Further exploratory analyses were conducted using monthly data for a wide range of environmental variables that were identified as potentially useful in predicting monthly flow from August to October (Table 1). Finally, more intensive baseflow analyses were derived from daily streamflow hydrographs for the most complete data set from WBWS using the standard flow-separation technique described by Hewlett (1982). This method assumes that baseflow in a hydrograph increases at a rate of 0.033 mm h−1 during a storm event from an initial baseflow condition. Streamflow higher that the calculated baseflow rate was classified as stormflow. Daily baseflow values were then summed up as monthly baseflows for monthly scale statistical analyses for this watershed.


Changes in rates of water use by trees

The changes in the amplitude of daily and seasonal stem-increment patterns noted in another study suggested that, despite rather low stress indicated by the Palmer Drought Severity Index (PDSI; Table 1), sampled trees were episodically under greater water stress in 2002 than in 2001. An initial exploratory test of our working hypothesis that ozone would increase water use by forest trees is examined in Fig. 1. We found an almost linear increase in an average of daily sap flow for each of the three species across the full range of increasing daily O3 exposure maxima (O3MaxHD). Evidence of diminishing increases or declining sap flow with increasing ozone was restricted to only the highest 4% of all daily ozone values observed.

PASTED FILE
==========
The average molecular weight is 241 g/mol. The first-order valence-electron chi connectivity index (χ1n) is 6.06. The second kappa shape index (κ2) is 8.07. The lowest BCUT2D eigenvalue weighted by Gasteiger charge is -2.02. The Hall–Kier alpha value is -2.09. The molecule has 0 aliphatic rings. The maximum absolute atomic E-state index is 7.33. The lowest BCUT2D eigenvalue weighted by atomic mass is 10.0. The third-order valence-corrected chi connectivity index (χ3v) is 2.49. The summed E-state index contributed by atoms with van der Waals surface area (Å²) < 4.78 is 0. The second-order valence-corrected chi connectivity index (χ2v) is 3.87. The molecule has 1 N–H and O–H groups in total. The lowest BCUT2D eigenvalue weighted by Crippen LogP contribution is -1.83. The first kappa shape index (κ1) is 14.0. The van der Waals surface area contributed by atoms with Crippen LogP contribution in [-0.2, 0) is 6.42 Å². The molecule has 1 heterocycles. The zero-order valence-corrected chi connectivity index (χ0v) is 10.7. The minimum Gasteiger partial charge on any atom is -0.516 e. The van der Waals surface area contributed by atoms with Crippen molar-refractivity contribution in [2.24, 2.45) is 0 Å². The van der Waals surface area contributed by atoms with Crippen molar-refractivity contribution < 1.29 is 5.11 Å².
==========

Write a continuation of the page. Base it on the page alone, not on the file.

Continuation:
Figure 1.

Average sap flow in response to increasing ozone concentrations for three individual trees representing three tree species at Look Rock, TN, USA in 2002.